The Pediatric Page Database was redesigned, piloted, and implemented in July 2000. This database was designed to capture data pertaining to the Pediatric Final Rule, i.e., whether or not pediatric studies required under the rule were completed, the number of waivers and deferrals granted, and the age ranges that may be waived, deferred, or have actually been completed.  The project managers consult with the medical officers to determine whether pediatric studies are necessary, waived, or deferred and what ages should be included in the study.  Then the project manager enters the information into the database.  This information must be entered prior to the approval of an NDA or supplement. The pediatric page, with all relevant pediatric data, is then printed from the database and included with the action package.  The action package is then forwarded to various people, i.e., the appropriate reviewer, project managers, team leader, deputy division director, division director, and office director (for NDA's only) who verify the pediatric data and sign off on the package.

The previous version of the database required a password and was not user friendly.  Therefore, many project managers did not use the system resulting in incomplete data for a number of applications.  The database has been updated, no longer requiring a password, and is now web-based.  Training has been provided to the divisions on the new version.  The number of pediatric patients being requested to be involved in studies and the types of studies being requested are tracked manually and maintained by individuals in separate databases on their computers or on common drives.  Alternatives are being considered to make this an electronic process as well.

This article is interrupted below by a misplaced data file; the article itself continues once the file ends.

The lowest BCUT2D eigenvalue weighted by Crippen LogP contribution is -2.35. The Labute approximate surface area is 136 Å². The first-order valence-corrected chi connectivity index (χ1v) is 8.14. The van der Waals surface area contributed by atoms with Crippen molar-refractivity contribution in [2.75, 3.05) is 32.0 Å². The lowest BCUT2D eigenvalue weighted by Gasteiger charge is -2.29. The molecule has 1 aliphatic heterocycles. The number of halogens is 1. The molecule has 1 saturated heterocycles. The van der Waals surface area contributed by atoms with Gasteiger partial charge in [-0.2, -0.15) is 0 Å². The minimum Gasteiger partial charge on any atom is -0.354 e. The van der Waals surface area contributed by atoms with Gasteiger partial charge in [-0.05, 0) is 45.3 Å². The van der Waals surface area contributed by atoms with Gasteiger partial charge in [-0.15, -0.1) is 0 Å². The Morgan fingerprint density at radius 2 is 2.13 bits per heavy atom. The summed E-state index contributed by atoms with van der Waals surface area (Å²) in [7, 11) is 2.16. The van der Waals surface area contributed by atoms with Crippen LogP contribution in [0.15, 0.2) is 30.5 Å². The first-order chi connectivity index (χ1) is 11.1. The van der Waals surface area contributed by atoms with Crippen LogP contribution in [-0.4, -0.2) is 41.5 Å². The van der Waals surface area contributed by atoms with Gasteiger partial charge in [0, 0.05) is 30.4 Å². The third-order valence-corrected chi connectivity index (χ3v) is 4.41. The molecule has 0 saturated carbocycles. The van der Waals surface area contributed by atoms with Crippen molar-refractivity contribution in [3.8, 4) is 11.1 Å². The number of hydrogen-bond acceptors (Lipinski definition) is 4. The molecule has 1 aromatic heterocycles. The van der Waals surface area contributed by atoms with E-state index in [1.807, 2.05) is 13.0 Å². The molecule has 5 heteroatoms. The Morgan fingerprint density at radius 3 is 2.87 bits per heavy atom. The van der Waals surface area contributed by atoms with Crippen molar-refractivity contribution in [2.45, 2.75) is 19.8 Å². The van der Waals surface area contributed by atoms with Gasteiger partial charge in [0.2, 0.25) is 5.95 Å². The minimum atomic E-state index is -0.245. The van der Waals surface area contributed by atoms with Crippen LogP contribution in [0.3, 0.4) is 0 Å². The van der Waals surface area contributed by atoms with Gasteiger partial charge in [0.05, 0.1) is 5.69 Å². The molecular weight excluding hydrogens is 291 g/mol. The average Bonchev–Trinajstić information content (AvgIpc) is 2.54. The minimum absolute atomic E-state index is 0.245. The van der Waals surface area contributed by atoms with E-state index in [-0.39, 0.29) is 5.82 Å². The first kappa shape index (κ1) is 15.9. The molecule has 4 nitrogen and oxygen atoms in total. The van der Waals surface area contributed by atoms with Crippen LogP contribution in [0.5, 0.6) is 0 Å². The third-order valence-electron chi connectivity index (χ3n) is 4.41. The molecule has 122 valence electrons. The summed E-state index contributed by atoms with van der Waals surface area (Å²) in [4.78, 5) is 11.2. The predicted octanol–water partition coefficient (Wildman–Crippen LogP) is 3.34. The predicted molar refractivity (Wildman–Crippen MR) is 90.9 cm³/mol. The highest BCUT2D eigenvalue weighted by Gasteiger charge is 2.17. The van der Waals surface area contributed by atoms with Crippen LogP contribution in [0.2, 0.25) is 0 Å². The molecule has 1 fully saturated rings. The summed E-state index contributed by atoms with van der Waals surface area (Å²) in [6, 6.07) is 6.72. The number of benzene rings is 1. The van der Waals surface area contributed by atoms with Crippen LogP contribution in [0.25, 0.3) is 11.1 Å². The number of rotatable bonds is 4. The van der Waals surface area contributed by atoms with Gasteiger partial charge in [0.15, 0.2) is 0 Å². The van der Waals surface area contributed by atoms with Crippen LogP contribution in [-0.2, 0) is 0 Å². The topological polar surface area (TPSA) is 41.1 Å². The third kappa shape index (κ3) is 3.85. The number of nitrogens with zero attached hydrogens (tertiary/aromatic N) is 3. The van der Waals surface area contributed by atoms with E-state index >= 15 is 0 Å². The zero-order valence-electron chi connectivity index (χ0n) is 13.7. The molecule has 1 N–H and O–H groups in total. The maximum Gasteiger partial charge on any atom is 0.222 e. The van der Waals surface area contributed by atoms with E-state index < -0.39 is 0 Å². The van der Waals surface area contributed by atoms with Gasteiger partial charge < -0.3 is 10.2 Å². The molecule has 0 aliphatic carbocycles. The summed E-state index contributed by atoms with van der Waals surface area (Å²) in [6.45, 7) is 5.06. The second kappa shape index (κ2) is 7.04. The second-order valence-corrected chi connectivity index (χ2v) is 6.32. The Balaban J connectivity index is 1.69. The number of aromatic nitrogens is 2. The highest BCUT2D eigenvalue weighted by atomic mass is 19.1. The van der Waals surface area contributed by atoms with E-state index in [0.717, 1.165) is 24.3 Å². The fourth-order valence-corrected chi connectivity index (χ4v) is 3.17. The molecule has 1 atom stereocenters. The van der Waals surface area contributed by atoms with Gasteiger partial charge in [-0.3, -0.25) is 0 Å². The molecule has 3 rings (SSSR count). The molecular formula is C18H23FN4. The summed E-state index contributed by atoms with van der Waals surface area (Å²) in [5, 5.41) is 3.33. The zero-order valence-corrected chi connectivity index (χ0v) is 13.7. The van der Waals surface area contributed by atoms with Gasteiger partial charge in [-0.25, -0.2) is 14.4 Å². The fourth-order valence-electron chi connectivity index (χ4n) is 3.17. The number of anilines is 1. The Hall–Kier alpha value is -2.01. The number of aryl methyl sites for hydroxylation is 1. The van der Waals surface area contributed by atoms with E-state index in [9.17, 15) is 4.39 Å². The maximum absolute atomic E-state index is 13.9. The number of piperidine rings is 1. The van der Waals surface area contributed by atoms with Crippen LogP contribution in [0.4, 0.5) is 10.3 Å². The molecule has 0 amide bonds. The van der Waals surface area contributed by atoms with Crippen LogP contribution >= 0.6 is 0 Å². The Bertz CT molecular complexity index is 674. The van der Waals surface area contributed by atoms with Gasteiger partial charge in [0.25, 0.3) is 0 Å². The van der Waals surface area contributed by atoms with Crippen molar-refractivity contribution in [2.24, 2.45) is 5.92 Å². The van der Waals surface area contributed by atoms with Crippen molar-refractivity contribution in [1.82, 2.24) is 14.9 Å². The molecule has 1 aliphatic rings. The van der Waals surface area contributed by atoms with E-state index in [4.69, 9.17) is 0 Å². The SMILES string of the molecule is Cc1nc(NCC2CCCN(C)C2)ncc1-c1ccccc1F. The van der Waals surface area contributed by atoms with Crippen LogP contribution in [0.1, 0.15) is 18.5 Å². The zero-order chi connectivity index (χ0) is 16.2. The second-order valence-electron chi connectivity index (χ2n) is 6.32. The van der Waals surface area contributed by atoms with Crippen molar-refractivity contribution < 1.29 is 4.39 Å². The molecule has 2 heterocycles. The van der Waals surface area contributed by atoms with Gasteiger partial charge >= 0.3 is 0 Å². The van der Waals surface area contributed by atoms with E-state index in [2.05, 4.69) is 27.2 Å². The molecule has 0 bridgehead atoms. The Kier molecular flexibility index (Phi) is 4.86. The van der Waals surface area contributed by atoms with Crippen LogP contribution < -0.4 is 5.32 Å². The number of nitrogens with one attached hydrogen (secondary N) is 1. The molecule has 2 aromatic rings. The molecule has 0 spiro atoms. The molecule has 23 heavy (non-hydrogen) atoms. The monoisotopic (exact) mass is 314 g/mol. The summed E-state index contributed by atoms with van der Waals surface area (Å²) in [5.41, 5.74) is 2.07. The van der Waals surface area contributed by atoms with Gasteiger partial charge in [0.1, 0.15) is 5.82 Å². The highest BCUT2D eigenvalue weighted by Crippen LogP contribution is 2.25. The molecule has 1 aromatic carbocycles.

The Pediatric Inpatient Database is still being negotiated. Once this information is available to the pediatric team it will be able to determine exactly what drugs are being used in the pediatric population for unlabeled indications and then focus on requesting the studies that are necessary in order to get the products properly labeled.

This information demonstrates that the data in the Pediatric Exclusivity Database and the Pediatric Page Database are complete and accurate and that appropriate quality control practices are in place.  The data are valid for this goal because they measure the required performance indicators.

  • Center-wide Oracle Management Information System COMIS

The Center-wide ORACLE Management Information System (COMIS) is CDER's enterprise-wide system for supporting premarket and postmarket regulatory activities.  It consists of multiple applications, or components, that store and retrieve data in a single integrated database. COMIS is the core database upon which most mission-critical applications are dependent.  The new drug evaluation (NDE) and abbreviated new drug application (ANDA) portions of COMIS contain information about investigational new drug applications (IND's), new drug applications (NDA's), abbreviated new drug applications (ANDA's), supplements, and amendments, and it tracks their status throughout the review process.  The type of information tracked in COMIS includes status, type of document, review assignments, status for all assigned reviewers, and other pertinent comments.

CDER has in place a quality control process for ensuring the reliability of the performance data in COMIS. Document room task leaders conduct one hundred percent daily quality control of all incoming data done by their IND and NDA technicians.  Senior task leaders then conduct a random quality control check of the entered data in COMIS.